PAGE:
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If you're looking to get f-cked, which airline does the best job?

You know, they're all special snowflakes. Hard to decide which one is going to give you that special root canal of a lifetime.


A shout out to Southwest that still managed to podium despite its best efforts to blow itself up at year-end.


The Best and Worst Airlines of 2022

No one airline had a particularly good year. Blame staffing shortages, aggressive scheduling, bad weather and big crowds.

Best and Worst Airlines of 2022: The Effect of the Southwest Mess


It was a turbulent year for carriers in 2022. But Southwest’s holiday meltdown stands out. So how much did the cancellations, lost bags and complaints affect the company’s place in WSJ’s annual airline rankings?


By Dawn Gilbertson and Allison Pohle, WSJ

Jan. 18, 2023 5:30 am ET


Chaos. Bedlam. A nightmare.


Frustrated fliers spared no superlatives when describing the mess that unfolded in 2022 as travelers returned in full force.


Delta Air Lines Chief Executive Ed Bastian, speaking on his airline’s earnings call last week, described 2022 as “the most difficult operational year in our history.”


This from the airline that gave travelers the fewest fits in 2022. Delta ranked first among nine U.S. carriers in The Wall Street Journal’s 15th annual airline scorecard for the second consecutive year and fifth of the past six. Alaska Airlines was a repeat runner-up, followed by Southwest Airlines. (Yes, despite its year-end meltdown. More on that later.)




*Includes regional affiliate and international flights ; †12 months ended October; ‡12 months ended September


Sources: Anuvu provided full-year 2022 data for on-time arrivals, canceled flights and extreme delays (greater than 45 minutes). U.S Transportation Department provided data on tarmac delays, mishandled baggage, consumer complaints and involuntary bumping.


JetBlue Airways finished last for the second consecutive year, a notch below budget-minded Frontier Airlines and two spots behind merger partner Spirit Airlines.


Yet even the top airlines did worse than in previous years, a fact that may have many travelers nodding in agreement. Airlines are ranked by seven equally weighted metrics covering flight cancellations, on-time arrivals, delays, involuntary bumping, baggage handling and complaints.


You didn’t have to be a frequent flier to run into travel troubles in 2022. The year was bookended by holiday travel woes, with a messy summer-vacation season and hurricane headwinds in between.


The reasons for the industry’s problems are well documented, if little comfort to travelers. Fuller flight schedules to meet a surge in travel demand collided with staffing shortages and training backlogs. Air-traffic control issues multiplied. Extreme weather spread throughout the country.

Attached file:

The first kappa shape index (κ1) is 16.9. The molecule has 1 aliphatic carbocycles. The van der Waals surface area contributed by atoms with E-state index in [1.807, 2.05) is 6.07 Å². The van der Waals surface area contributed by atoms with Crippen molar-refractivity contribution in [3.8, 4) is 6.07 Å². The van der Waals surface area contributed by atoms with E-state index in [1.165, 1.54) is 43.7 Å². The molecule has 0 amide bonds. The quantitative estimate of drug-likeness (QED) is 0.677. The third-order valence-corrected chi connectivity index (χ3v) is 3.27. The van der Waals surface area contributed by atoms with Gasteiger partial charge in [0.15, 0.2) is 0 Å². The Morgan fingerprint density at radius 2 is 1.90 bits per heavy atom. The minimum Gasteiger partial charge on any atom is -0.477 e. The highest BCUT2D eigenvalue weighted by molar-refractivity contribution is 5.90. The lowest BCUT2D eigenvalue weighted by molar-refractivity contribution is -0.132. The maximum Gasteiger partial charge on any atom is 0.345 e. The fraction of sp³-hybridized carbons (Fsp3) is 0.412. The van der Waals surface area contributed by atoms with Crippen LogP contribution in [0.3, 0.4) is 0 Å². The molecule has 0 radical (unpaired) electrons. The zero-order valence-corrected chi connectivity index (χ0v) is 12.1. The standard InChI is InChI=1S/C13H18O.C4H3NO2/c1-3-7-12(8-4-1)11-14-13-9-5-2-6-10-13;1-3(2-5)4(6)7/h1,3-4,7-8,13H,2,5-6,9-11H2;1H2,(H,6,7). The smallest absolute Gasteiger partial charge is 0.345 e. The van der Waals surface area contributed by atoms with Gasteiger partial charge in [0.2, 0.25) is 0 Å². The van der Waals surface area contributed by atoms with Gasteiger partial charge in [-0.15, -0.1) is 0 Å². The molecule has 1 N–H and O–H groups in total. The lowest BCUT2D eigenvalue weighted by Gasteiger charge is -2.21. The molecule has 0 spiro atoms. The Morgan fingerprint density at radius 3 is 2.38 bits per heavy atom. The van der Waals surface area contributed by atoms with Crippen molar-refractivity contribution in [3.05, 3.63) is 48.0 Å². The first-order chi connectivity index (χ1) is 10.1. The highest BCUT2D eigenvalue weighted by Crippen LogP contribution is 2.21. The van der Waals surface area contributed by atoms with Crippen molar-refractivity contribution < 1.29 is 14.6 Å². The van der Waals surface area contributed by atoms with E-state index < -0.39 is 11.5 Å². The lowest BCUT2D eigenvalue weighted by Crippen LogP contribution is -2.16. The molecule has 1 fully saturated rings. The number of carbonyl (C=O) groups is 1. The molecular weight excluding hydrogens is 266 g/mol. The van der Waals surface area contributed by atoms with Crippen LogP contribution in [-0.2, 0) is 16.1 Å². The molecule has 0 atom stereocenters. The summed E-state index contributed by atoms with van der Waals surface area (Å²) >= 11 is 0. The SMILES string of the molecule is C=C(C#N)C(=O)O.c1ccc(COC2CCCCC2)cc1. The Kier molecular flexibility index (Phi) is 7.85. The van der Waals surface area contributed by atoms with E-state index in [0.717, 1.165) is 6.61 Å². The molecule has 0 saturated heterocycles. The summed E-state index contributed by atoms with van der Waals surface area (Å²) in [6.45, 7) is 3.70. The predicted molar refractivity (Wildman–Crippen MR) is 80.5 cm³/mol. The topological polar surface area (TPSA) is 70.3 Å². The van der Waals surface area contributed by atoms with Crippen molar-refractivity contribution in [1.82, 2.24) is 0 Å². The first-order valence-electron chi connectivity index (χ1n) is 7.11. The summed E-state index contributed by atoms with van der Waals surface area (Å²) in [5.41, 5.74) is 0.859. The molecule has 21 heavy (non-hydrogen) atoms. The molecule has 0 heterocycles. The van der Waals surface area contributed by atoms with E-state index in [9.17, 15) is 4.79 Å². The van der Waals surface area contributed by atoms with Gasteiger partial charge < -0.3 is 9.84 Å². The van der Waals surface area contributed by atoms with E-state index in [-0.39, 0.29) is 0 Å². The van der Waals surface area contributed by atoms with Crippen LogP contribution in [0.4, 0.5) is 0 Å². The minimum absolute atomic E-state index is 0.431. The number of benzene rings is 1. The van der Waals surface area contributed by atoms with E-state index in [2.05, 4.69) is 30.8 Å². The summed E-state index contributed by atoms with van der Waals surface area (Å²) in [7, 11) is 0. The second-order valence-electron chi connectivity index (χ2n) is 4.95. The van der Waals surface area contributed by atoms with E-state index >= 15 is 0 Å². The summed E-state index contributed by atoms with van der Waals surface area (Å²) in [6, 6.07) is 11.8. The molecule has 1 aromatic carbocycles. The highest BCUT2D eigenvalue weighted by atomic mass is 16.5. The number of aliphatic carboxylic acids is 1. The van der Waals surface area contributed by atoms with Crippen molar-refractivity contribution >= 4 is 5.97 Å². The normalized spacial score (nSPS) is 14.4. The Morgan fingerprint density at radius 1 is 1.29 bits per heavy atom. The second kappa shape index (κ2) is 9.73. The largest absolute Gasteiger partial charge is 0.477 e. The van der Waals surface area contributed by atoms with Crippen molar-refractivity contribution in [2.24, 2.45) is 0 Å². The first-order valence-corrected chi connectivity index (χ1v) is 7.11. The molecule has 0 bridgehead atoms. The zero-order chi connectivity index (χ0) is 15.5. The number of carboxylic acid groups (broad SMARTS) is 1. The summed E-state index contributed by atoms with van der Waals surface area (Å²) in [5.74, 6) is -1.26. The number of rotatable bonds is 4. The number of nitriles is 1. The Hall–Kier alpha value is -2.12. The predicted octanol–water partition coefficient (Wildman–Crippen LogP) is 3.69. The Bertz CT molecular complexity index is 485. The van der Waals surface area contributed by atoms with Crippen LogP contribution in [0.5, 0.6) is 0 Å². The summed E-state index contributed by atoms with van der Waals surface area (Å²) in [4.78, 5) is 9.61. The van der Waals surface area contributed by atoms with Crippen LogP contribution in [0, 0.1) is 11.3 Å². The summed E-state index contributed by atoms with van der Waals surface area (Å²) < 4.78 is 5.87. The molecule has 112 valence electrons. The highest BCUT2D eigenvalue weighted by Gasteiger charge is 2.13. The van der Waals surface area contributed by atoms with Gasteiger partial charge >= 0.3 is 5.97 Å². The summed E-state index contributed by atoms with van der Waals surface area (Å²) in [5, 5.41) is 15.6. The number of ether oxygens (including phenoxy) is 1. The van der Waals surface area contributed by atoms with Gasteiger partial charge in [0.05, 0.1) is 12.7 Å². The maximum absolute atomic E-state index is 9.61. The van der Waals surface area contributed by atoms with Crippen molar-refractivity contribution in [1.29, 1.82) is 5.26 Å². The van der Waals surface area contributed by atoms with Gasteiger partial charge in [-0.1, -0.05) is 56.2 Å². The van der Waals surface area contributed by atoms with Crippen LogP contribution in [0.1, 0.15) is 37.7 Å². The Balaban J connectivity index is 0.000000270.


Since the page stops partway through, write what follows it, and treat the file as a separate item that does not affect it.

Delta retained its crown by navigating the hurdles better than peers, but was far from perfect. The airline took the top spot in three of the seven categories, down from five in 2021.


Its on-time arrival rate of 81.7% beat all competitors, but was still down from 87.9% in 2021 and 83.4% in 2019, the industry’s last normal year.


The airline that for years has pledged to “cancel cancellations” canceled nearly 31,000 flights, more than three times the number it called off in 2021, according to aviation data company Anuvu. Delta and its regional airline partners canceled nearly 2% of their scheduled flights, versus 0.6% in 2021 and 0.7% in 2019. Granted, this means almost all fliers got where they were going, but it’s still a trend no airline wants to continue.


“That is not what we expected. That is not what we’re looking for,” says John Laughter, Delta’s operations chief.


Mr. Laughter says Delta, like other airlines, aggressively rebuilt its flight network after pandemic cutbacks. The airline moved quickly to pare its schedule to a more manageable level, among other steps. The moves gave Delta a second half that was “substantially better” than the first half of the year, Mr. Laughter says.



“We certainly had unprecedented challenges and [Delta employees] responded well,” he says.


Delta still had the lowest cancellation rate among major carriers excluding Hawaiian Airlines, which isn’t included in our rankings due to its focus on Hawaii and the operating buffer the tropical weather provides. Seattle-based Alaska would have edged Delta in this category were it not for the storms that socked the Pacific Northwest in late December, according to Anuvu data.